Review of ‘Destiny of Hearts’ by Karen Klyne

Destiny of hearts by Karen Klyne is a fitting end to a wonderful series. It was good to be back in Caysher and meeting the women we got to know in book one, ‘Parallel Lives’. I didn’t realise how much I’d missed Berran. I even missed old vinegar tits herself, Salin! Kaitlin is back and with news that Berran will not like. It was never going to be an easy reconciliation. Karen Klyne managed to deal with some deep emotions and let us see more facets of each character. There was also some very thoughtful questioning of how the society should continue in the future. Should they remain so insular or go out into the world more? The relationship between Kaitlin and Berran was tortured at times but the heat was always there. And I found myself really rooting for them – even though I have been a big fan of Tannus throughout. I really enjoyed this story and was so happy that it concluded in a beautifully satisfying way. 

I was given this ARC for review. 

Amazon UK

Amazon US

Review of ‘Blood of the Pack’ by Jenny Frame

Family, loyalty, love and passion- that’s what ‘Blood of the Pack’ is essentially about. Kenrick Wulver is about to become the Alpha of her pack in the Scottish Highlands. And she’s struggling with the changes this will mean. She visits the Wolfgang Pack in the States to try and learn some of the new responsibilities she’ll be expected to master. While there she comes across a wounded submissive wolf and feels something she’s never felt before. Zaria is from the Lupan Pack and has been on the run for years from their cruelty and abuse. She can never trust a dominant wolf and tries to keep Kenrick at arms length. But it becomes increasingly difficult to resist.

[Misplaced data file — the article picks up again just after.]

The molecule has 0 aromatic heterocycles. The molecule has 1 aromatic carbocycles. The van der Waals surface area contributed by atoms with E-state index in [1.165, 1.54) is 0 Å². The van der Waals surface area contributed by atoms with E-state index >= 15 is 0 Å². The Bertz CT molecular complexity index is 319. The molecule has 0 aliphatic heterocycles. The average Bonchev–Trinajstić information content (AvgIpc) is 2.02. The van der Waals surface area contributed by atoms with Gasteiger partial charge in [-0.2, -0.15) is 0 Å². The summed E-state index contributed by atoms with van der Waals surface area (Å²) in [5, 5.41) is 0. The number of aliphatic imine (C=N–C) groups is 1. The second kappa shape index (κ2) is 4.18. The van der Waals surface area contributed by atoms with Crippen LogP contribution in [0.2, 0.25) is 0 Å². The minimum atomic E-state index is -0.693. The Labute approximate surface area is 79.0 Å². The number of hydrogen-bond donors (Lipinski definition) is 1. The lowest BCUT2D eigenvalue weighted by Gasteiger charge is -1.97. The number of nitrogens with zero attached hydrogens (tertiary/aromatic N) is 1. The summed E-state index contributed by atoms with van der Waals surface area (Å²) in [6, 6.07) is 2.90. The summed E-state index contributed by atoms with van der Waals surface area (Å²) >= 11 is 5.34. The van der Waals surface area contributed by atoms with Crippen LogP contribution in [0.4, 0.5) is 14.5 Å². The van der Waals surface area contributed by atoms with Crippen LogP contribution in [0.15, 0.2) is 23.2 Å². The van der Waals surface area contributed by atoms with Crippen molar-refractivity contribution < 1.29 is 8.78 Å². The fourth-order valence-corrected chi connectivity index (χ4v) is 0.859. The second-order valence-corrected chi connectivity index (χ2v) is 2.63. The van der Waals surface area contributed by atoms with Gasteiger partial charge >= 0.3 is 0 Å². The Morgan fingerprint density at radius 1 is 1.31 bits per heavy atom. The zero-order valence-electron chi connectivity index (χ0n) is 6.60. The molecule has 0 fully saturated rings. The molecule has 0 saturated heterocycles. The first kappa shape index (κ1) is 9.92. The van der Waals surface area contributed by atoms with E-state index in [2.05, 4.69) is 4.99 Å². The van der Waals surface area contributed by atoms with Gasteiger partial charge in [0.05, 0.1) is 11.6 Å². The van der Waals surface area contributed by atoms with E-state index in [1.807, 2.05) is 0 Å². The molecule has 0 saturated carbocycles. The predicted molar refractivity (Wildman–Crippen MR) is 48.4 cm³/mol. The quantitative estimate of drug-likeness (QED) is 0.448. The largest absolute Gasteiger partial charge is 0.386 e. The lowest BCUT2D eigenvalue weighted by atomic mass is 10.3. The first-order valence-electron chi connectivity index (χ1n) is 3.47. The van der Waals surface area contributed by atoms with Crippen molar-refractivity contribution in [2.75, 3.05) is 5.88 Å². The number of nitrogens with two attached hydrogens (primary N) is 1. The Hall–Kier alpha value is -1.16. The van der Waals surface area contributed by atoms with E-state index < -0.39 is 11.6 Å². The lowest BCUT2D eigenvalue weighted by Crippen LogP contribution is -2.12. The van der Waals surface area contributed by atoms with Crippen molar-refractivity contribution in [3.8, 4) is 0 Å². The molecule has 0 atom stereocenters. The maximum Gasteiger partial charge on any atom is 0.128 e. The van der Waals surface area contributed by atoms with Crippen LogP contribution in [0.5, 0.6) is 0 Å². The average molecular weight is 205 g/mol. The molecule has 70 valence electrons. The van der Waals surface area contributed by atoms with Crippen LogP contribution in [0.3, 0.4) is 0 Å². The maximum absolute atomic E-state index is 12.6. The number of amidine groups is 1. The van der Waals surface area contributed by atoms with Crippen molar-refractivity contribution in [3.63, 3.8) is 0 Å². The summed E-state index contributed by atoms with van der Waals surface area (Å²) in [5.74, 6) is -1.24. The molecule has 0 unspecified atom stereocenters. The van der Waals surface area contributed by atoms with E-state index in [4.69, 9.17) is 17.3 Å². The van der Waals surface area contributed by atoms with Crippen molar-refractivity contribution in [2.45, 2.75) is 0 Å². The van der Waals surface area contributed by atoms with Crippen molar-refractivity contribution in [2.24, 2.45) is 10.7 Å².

The story is about gaining trust and also about  being open to other wolves. I loved the world she’s built for this story and although I haven’t read the previous books in the series, its not a problem.  The descriptions of Wulver Forest were so evocative and I was completely entranced. As well as being about family and community- a theme throughout Ms Frame’s books, she also gets across that aching need in her characters. The need for a mate and the joy and pain that brings. Kenrick and Zaria are drawn to each other, but it’s never that simple. The building of a relationship is written with such tenderness and care and I never once doubted the love they felt for each other. The sex scenes were beautifully done. Jenny Frame writes the hottest, most imaginative sex in all of her books. And she always finds a way to bring in something unusual and surprising. She certainly did in this one. They were wild and passionate and scorching. I loved this book so much that I’ll have to go and read the rest in the series now. Highly recommended.

I was given this ARC for review.

Amazon UK

Amazon US